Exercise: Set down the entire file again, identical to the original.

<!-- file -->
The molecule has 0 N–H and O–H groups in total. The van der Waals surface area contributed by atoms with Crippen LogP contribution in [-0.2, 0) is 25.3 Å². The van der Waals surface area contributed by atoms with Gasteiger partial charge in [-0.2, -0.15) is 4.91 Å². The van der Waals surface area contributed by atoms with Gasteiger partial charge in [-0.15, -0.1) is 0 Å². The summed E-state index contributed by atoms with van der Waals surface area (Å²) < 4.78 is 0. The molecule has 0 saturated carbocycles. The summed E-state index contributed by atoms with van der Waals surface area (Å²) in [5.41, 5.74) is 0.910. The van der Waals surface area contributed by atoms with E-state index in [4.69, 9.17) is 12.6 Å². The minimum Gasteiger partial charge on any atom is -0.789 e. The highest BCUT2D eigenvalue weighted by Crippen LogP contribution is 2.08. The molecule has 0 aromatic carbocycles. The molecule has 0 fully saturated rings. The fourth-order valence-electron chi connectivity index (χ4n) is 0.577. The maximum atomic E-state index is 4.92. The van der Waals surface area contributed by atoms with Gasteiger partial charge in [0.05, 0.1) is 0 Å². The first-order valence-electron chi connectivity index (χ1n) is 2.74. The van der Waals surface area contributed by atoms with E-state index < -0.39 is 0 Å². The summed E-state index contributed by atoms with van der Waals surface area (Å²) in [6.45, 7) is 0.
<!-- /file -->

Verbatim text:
The molecule has 0 N–H and O–H groups in total. The van der Waals surface area contributed by atoms with Crippen LogP contribution in [-0.2, 0) is 25.3 Å². The van der Waals surface area contributed by atoms with Gasteiger partial charge in [-0.2, -0.15) is 4.91 Å². The van der Waals surface area contributed by atoms with Gasteiger partial charge in [-0.15, -0.1) is 0 Å². The summed E-state index contributed by atoms with van der Waals surface area (Å²) < 4.78 is 0. The molecule has 0 saturated carbocycles. The summed E-state index contributed by atoms with van der Waals surface area (Å²) in [5.41, 5.74) is 0.910. The van der Waals surface area contributed by atoms with E-state index in [4.69, 9.17) is 12.6 Å². The minimum Gasteiger partial charge on any atom is -0.789 e. The highest BCUT2D eigenvalue weighted by Crippen LogP contribution is 2.08. The molecule has 0 aromatic carbocycles. The molecule has 0 fully saturated rings. The fourth-order valence-electron chi connectivity index (χ4n) is 0.577. The maximum atomic E-state index is 4.92. The van der Waals surface area contributed by atoms with Gasteiger partial charge in [0.05, 0.1) is 0 Å². The first-order valence-electron chi connectivity index (χ1n) is 2.74. The van der Waals surface area contributed by atoms with E-state index < -0.39 is 0 Å². The summed E-state index contributed by atoms with van der Waals surface area (Å²) in [6.45, 7) is 0.